Tuesday, January 22, 2013
A modestly-improving economy does not seem to have halted the trend of local property tax exemption fights. Here's a roundup of recent ones, to give a flavor of the scope of what's going on.
Vanderbilt University is seeking full property tax exemption for 11 fraternity/sorority houses. According to Vanderbilt, an agreement with the Greek organizations transferred full control over the property to Vanderbilt, and therefore the houses should be exempt like any other student housing. The move would save Vanderbilt (whose 2013 operating budget was $3.7 billion) $74,000 in annual property taxes. To paraphrase the late Senator Everett Dirksen, "$74,000 here and $74,000 there, and pretty soon you're talking about real money."
Meanwhile, the town of Hebron, Indiana, is fighting property tax exemption granted by the state to a set of apartment buildings. "Town Clerk-Treasurer Terri Waywood said the exemption was granted because the complex provides its tenants with classes in managing money and other services they can't get anywhere else in town." Sounds like a tax-exemption blueprint for all the apartment complexes in Indiana; heck, who doesn't need help managing their money? Even the folks on Downton Abbey could use some instruction on this front . . .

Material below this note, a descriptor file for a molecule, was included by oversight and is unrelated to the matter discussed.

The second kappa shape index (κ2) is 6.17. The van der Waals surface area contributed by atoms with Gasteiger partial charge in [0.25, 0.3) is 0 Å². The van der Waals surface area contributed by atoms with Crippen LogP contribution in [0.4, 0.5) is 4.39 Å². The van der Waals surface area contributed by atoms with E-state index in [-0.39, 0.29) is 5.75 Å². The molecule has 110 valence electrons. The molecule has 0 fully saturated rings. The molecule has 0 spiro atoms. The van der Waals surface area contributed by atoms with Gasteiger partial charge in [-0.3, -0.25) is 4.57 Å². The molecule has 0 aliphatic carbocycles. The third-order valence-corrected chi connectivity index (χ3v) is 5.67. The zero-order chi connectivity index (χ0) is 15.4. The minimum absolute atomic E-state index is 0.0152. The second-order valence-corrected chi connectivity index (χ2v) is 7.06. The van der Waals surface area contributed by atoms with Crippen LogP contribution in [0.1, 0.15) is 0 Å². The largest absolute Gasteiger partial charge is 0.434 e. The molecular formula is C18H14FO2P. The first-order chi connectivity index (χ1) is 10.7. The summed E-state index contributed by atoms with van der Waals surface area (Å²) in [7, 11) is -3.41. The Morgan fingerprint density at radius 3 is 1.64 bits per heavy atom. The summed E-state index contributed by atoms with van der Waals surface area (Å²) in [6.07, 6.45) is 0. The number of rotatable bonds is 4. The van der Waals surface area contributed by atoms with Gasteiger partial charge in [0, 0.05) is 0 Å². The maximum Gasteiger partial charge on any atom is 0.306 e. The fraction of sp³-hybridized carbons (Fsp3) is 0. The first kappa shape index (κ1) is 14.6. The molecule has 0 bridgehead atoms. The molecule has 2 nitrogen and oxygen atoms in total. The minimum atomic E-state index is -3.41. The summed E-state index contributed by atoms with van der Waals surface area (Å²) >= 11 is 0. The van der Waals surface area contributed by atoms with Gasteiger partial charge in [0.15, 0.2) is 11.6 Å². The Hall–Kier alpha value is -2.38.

In Knoxville, Tennessee, a pair of golf courses are fighting to re-establish exempt status, and Texas State University's exempt status apparently is causing some budgetary headaches (heartache?) in San Marcos, Texas.
Some days I wonder whether the solution is just to get rid of all tax exemptions . . .